Plaintiffs allege product labels misled consumers on wholesome sourcing
Where Have I Heard This One Before?
Shake your head clear of the last 20-plus years. Whole foods isn’t a place; it’s a thing. Food that is unprocessed, unrefined and “natural” seems like a good working definition – and, therefore, an attractive brand name for a retailer.
A recent class action against FoodState, self-proclaimed provider of “the highest quality vitamin, mineral, and herbal supplements, presented to the body in a healthy and natural way,” is all about “whole foods” and how they’re marketed.
The original complaint, brought by three California residents in the District of New Hampshire, sued FoodState for labeling its copious catalog of supplement products as containing nutrients from whole foods (see here; the list is 40 pages long). “Although the FoodState Products contain some whole food ingredients,” the complaint reads, “the FoodState Products also contain vitamins, minerals and/or nutrients from other sources, which is not highlighted for consumers.”
You know the rest: Customers paid a premium for the perceived health benefits of whole foods, the complaint maintains, and they were taken for a ride when they picked up FoodState’s products.
The case also accused the company of marketing the products as made in the U.S.A., when in fact they were not.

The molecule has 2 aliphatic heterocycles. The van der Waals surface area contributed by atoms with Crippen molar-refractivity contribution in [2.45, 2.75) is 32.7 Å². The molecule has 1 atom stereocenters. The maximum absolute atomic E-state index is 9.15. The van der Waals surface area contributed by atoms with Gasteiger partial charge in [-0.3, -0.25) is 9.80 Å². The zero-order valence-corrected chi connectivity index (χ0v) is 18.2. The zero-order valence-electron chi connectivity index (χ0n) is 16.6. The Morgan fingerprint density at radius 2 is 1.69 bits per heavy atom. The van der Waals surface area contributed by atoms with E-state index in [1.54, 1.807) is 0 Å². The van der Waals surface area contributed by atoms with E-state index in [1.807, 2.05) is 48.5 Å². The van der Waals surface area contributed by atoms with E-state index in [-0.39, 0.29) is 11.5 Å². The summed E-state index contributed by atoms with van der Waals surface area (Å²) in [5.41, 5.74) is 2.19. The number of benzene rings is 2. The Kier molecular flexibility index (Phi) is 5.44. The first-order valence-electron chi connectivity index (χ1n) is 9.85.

The court granted preliminary approval of the class action settlement in May 2019 and claimants can now apply to receive up to $25 per product, for up to four products. The total settlement is $2.1 million, with class members who lack proof of purchase receiving a discount once the $2.1 million benchmark is reached.
The complaint raised an interesting distinction: In addition to allegedly not using whole food sources, the plaintiffs claimed that FoodState renamed stearic acid, a common saturated fatty acid, as “vegetable lubricant.” They argued that the common or usual name should have been used, even though the ingredient was a lubricant and not a binder or filler.
Actions like this are a demonstration of the marketing power of labeling; as benign as ingredients like stearic acid have proved to be, companies would rather risk a lawsuit than have scientific (and therefore “sinister”) ingredients included on their labels.
But isn’t clarity and specificity the best course if a class action can wipe out labeling-derived profit gains in an instant?